Not to make excuses for myself, but most of the morning is gone and I'm just getting around to the painful rehashing of last night's events at Camden Yards. One semi-plausible reason: the late night and the quick change in plans, from this column about the trial and tribulations of Daniel Cabrera, to this one, about the trials and tribulations of the entire Orioles organization. The other reason: DirecTV has a Tiger-cam going at the U.S. Open (coverage, of course, by ESPN). I have to presume that Comcast has one, too, but if not, let me know, or, I'd suggest, let Ray Frager at Medium Well know.

The last couple of posts from last night concerned the awful weather yesterday afternoon. A few people did, as it turns out, stay home, or turn around. But an announced crowd of more than 21,000 did make it, braving terrifying conditions that had all the TV stations go into full weather-catastrophe mode. It ended up being a clear, cool night. It also ended up wretched for Orioles fans, and very joyous for Nationals fans who came up the parkway in the cruddy weather and ended up gloating.

O's fans who did make it to the game: does that make you even more mad than you otherwise would have been? You made the conscious decision to come to the ballpark, gambled that the weather would cooperate, and that the home team would reward you with something other than the usual fold-up at the end. Even if they had simply lost, it might have been just another soggy night at the Yard. But no, they teased you, then served up more of the same that's made you sick for the past couple of months.

For the effort the hardy fans made to get there, couldn't the O's have chased down a pop-up or laid off walking the bases loaded? A lot of you bolted after the eighth inning, so you missed the ninth-inning rally, and then a whole bunch more threw in the soaked towel after the top of the 11th. The mass exodus while Felipe Lopez' triple was still rattling around in the right-field corner was pretty dramatic.

If you suffered getting to the game in the midst of area-wide tornado warnings and flash-flood warnings and then sat through that disaster, let me know.

June 13, 2007

Yup, game on

As you probably have noticed, the game started on time. It was a miracle, and a testament to the ground crew, who saw the first window of opportunity, yanked off the tarp, squeegied the puddles and got the field in shape.

As you probably also noticed, my wireless signal went out for about an hour and a half. And finally, you probably noticed I gave the wrong time for the start of the game. Forgive me, I've been watching the NBA Finals and expect late starts.

Anyway ... sorry, Brian, who replied to the last posting by saying he was staying home. Who knew? I was expecting an old lady pedaling a bike to go flying by during that storm. Yet there's a nice crowd here, and it started streaming in as soon as they started taking up the tarp.

Oh, one more thing worth noticing: Nationals 3, O's 1 in the fifth. Ryan F. Langerhans and his .154 batting average just took Steve Trachsel out to dead center. Tomorrow you will read that under the circumstances - and you actually might not know this, but Adam Loewen's season-ending surgery is official and will take place tomorrow - the starting pitching could be a lot worse this season. Feel free to skip over that and read about the Ravens' minicamp.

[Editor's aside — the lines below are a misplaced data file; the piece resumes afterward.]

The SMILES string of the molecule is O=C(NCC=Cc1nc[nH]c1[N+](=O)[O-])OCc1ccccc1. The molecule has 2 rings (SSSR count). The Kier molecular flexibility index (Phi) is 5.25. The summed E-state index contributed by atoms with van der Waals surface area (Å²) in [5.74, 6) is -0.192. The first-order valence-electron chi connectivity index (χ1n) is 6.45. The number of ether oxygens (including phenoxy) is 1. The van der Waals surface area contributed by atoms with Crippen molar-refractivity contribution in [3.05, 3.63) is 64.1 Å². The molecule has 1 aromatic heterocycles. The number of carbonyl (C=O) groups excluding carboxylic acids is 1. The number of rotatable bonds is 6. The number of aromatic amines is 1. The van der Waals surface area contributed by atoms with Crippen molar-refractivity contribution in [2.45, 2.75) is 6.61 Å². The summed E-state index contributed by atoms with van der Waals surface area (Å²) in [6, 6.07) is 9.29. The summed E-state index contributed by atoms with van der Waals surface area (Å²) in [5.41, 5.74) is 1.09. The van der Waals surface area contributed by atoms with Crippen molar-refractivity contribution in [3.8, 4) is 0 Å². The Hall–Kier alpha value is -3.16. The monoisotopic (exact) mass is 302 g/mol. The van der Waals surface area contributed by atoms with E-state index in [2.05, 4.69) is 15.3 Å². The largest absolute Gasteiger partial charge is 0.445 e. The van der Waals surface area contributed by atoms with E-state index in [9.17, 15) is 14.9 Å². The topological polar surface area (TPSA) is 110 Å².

Game still on?

The rain has slowed dramatically in the last 15 minutes or so at Camden Yards; it was pounding onto the seats and tarp for at least 40 minutes before that. The sky is still dark, but not pitch-black as it was then. All the TVs in the press box and near the clubhouse (probably in the clubhouse, too, by now) are tuned to the weather reports, and the maps they're showing are still all red.

But no word on whether the game tonight between the Orioles and Nationals will be played. The tornado warnings, as of this writing, were to expire at 6 p.m., but the roads are in horrendous condition apparently. From my perspective, it would be very dicey to even leave the option open for people to drive in these conditions to get to this game. Still, first pitch is a good 90 minutes away.

Are any of you still thinking about coming? Or have you changed your minds already?


No call, no title

Two things are obvious after last night's Game 3 of the NBA Finals: 1) the Spurs can plan their victory parade; 2) that was a foul.

OK, one more thing: 3) it was very magnanimous and classy of LeBron James to decline his constitutional right to rip the officiating on the Cavaliers' final possession.

Go figure: After some pretty lengthy contemplation, I can only think of one time, in all the playoff games I've watched, in which a clear-cut star player took a clear-cut foul and did not get the whistle. Last year, it was Game 4 of the first round between the Suns and Lakers, when at the end of regulation, Steve Nash, the reigning and soon-to-be-two-time MVP, crossed halfcourt and basically went into a tuck position, as a Laker defender (I'm thinking it was Smush Parker) slapped and raked him all over his upper body. Nash, having picked up his dribble, clung tight, expecting the whistle. It never came, and he got stripped, leading to a Kobe shot that sent it into overtime, setting up another Kobe shot to win it.